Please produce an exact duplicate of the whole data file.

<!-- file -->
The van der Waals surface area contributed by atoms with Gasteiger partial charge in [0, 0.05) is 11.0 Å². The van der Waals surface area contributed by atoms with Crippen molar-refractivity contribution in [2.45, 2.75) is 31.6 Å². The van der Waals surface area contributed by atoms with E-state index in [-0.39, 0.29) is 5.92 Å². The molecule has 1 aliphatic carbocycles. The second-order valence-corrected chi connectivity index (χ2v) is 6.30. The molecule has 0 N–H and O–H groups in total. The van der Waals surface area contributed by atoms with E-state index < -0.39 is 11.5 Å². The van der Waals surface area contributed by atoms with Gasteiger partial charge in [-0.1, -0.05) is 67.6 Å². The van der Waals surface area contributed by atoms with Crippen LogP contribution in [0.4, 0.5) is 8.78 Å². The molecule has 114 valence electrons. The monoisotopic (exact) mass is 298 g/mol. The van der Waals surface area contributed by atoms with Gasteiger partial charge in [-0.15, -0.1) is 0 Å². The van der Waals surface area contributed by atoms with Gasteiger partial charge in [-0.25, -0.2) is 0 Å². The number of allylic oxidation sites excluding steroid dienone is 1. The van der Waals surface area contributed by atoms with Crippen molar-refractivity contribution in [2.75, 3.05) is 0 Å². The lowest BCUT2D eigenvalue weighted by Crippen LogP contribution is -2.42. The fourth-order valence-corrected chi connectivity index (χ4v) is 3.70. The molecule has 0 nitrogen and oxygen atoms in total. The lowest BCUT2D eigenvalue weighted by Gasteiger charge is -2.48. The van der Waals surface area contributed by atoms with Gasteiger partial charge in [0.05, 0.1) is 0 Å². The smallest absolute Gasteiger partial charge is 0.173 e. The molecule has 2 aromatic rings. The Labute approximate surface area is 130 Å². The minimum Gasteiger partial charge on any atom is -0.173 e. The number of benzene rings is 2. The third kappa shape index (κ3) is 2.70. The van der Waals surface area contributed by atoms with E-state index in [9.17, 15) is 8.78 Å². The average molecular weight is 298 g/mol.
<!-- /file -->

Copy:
The van der Waals surface area contributed by atoms with Gasteiger partial charge in [0, 0.05) is 11.0 Å². The van der Waals surface area contributed by atoms with Crippen molar-refractivity contribution in [2.45, 2.75) is 31.6 Å². The van der Waals surface area contributed by atoms with E-state index in [-0.39, 0.29) is 5.92 Å². The molecule has 1 aliphatic carbocycles. The second-order valence-corrected chi connectivity index (χ2v) is 6.30. The molecule has 0 N–H and O–H groups in total. The van der Waals surface area contributed by atoms with E-state index < -0.39 is 11.5 Å². The van der Waals surface area contributed by atoms with Gasteiger partial charge in [-0.1, -0.05) is 67.6 Å². The van der Waals surface area contributed by atoms with Crippen LogP contribution in [0.4, 0.5) is 8.78 Å². The molecule has 114 valence electrons. The monoisotopic (exact) mass is 298 g/mol. The van der Waals surface area contributed by atoms with Gasteiger partial charge in [-0.15, -0.1) is 0 Å². The van der Waals surface area contributed by atoms with Gasteiger partial charge in [-0.25, -0.2) is 0 Å². The number of allylic oxidation sites excluding steroid dienone is 1. The van der Waals surface area contributed by atoms with Crippen molar-refractivity contribution in [2.75, 3.05) is 0 Å². The lowest BCUT2D eigenvalue weighted by Crippen LogP contribution is -2.42. The fourth-order valence-corrected chi connectivity index (χ4v) is 3.70. The molecule has 0 nitrogen and oxygen atoms in total. The lowest BCUT2D eigenvalue weighted by Gasteiger charge is -2.48. The van der Waals surface area contributed by atoms with Gasteiger partial charge in [0.05, 0.1) is 0 Å². The smallest absolute Gasteiger partial charge is 0.173 e. The molecule has 2 aromatic rings. The Labute approximate surface area is 130 Å². The minimum Gasteiger partial charge on any atom is -0.173 e. The number of benzene rings is 2. The third kappa shape index (κ3) is 2.70. The van der Waals surface area contributed by atoms with E-state index in [9.17, 15) is 8.78 Å². The average molecular weight is 298 g/mol.